By 18 he was in the Socceroos. At 20 he went to the Olympics in Atlanta. By 22 he was part of the side involved in the Iran disaster at the MCG. Some in the mainstream media criticised him for kissing the Knights’ Croatian badge when he scored. Too ethnic apparently. He brushed it off saying that it got him in the good books with the old boys at the club. Family first for Dukes.


At the Knights he also lost some of the professionalism drilled in to him at the AIS. His teammates took the piss out of his special stretching regime so he stopped it. His wishy-washy attitude affecting his fitness more often than not and would end his career earlier than anticipated.


While his club career was prolific his international one was not. In between World Cups he was pretty much chased out of Croatia after the Croatian President who had brought him in by visiting his parents in Melbourne’s west waned in the polls. He walked out at one stage on Celtic after only a week ready to quit the game after his Croatian experience.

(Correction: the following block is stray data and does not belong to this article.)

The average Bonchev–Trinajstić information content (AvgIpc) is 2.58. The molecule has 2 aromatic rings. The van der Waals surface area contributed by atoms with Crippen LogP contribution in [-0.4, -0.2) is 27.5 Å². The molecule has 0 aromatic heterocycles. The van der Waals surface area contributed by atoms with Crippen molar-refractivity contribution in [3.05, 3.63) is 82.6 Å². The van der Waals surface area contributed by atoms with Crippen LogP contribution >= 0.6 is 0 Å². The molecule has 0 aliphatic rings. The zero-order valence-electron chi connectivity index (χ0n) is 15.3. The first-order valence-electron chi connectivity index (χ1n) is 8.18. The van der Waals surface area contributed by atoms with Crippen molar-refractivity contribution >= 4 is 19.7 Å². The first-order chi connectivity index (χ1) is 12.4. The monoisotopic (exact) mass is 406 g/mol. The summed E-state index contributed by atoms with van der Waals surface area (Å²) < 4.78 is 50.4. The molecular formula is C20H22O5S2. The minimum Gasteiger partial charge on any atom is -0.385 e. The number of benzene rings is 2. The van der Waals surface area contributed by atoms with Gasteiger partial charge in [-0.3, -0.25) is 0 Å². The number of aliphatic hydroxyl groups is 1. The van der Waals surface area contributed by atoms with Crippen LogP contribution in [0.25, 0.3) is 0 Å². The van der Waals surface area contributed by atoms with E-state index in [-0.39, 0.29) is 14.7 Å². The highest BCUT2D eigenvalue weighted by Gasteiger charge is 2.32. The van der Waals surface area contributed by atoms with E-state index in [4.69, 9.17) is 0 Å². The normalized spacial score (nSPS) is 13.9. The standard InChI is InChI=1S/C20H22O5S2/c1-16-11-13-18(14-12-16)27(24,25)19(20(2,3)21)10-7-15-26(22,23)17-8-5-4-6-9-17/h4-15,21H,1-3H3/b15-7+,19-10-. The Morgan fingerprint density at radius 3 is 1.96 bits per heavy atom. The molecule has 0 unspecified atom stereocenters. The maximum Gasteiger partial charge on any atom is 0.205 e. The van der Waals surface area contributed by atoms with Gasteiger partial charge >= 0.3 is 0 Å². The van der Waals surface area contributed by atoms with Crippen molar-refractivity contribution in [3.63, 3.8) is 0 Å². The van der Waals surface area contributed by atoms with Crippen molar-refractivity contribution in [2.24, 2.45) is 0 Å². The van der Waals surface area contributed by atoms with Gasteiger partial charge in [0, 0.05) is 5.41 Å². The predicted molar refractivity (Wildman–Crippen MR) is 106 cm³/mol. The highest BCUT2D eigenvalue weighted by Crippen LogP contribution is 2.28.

He then ended up at Leeds as a big money signing. At Leeds he showed the world what he could do. The 4-3 win over Liverpool when he scored all four goals his greatest game showing off all his tricks. Following full time he again showed that he was different from the usual chest beating footballer waving to the camera and saying ‘Hi Mum!’.



Then the 2001 qualifiers came around. Again he didn’t influence on the scoreboard but was still a wonderful target man as Australia bowed out to Uruguay.


Viduka continued in the Premier League with Leeds, Boro and then Newcastle but for Australia (when actually playing) he would frustrate. When in Croatia he pulled out of a Socceroos game claiming injury. At the next camp he showed everyone photos of the dynamite fishing he had done on a lake near Zagreb instead of playing in that last game after faking the injury. Players though just said that ‘That’s just Dukes’, knowing he was cut from a different cloth. A vital concession.